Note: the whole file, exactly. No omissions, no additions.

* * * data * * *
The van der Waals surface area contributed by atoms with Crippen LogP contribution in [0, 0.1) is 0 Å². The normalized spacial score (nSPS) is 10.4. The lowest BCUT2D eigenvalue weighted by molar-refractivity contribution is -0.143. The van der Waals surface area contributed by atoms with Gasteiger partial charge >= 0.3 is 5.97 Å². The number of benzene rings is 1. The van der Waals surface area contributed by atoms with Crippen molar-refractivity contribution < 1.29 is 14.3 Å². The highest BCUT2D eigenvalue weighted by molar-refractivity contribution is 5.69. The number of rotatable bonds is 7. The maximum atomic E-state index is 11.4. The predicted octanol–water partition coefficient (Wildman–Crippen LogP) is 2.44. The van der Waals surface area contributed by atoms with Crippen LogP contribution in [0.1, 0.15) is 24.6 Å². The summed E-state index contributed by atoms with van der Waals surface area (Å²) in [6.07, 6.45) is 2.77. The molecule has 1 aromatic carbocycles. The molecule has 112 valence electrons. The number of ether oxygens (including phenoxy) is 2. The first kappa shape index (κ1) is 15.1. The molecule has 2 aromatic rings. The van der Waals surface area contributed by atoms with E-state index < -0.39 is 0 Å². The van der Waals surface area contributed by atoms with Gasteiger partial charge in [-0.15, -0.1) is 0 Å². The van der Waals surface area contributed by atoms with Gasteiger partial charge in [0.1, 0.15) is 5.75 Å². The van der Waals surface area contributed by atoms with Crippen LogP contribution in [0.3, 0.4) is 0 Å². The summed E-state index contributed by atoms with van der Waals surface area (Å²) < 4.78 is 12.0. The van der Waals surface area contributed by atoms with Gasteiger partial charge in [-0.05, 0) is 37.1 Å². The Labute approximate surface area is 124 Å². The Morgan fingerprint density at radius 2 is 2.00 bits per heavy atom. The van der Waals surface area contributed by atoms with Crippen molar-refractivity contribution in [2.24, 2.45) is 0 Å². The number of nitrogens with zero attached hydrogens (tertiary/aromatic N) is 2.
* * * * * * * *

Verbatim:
The van der Waals surface area contributed by atoms with Crippen LogP contribution in [0, 0.1) is 0 Å². The normalized spacial score (nSPS) is 10.4. The lowest BCUT2D eigenvalue weighted by molar-refractivity contribution is -0.143. The van der Waals surface area contributed by atoms with Gasteiger partial charge >= 0.3 is 5.97 Å². The number of benzene rings is 1. The van der Waals surface area contributed by atoms with Crippen molar-refractivity contribution < 1.29 is 14.3 Å². The highest BCUT2D eigenvalue weighted by molar-refractivity contribution is 5.69. The number of rotatable bonds is 7. The maximum atomic E-state index is 11.4. The predicted octanol–water partition coefficient (Wildman–Crippen LogP) is 2.44. The van der Waals surface area contributed by atoms with Crippen LogP contribution in [0.1, 0.15) is 24.6 Å². The summed E-state index contributed by atoms with van der Waals surface area (Å²) in [6.07, 6.45) is 2.77. The molecule has 1 aromatic carbocycles. The molecule has 112 valence electrons. The number of ether oxygens (including phenoxy) is 2. The first kappa shape index (κ1) is 15.1. The molecule has 2 aromatic rings. The van der Waals surface area contributed by atoms with E-state index < -0.39 is 0 Å². The van der Waals surface area contributed by atoms with Gasteiger partial charge in [-0.15, -0.1) is 0 Å². The van der Waals surface area contributed by atoms with Gasteiger partial charge in [0.1, 0.15) is 5.75 Å². The van der Waals surface area contributed by atoms with Crippen LogP contribution in [0.3, 0.4) is 0 Å². The summed E-state index contributed by atoms with van der Waals surface area (Å²) < 4.78 is 12.0. The van der Waals surface area contributed by atoms with Gasteiger partial charge in [-0.05, 0) is 37.1 Å². The Labute approximate surface area is 124 Å². The Morgan fingerprint density at radius 2 is 2.00 bits per heavy atom. The van der Waals surface area contributed by atoms with Crippen molar-refractivity contribution in [2.24, 2.45) is 0 Å². The number of nitrogens with zero attached hydrogens (tertiary/aromatic N) is 2.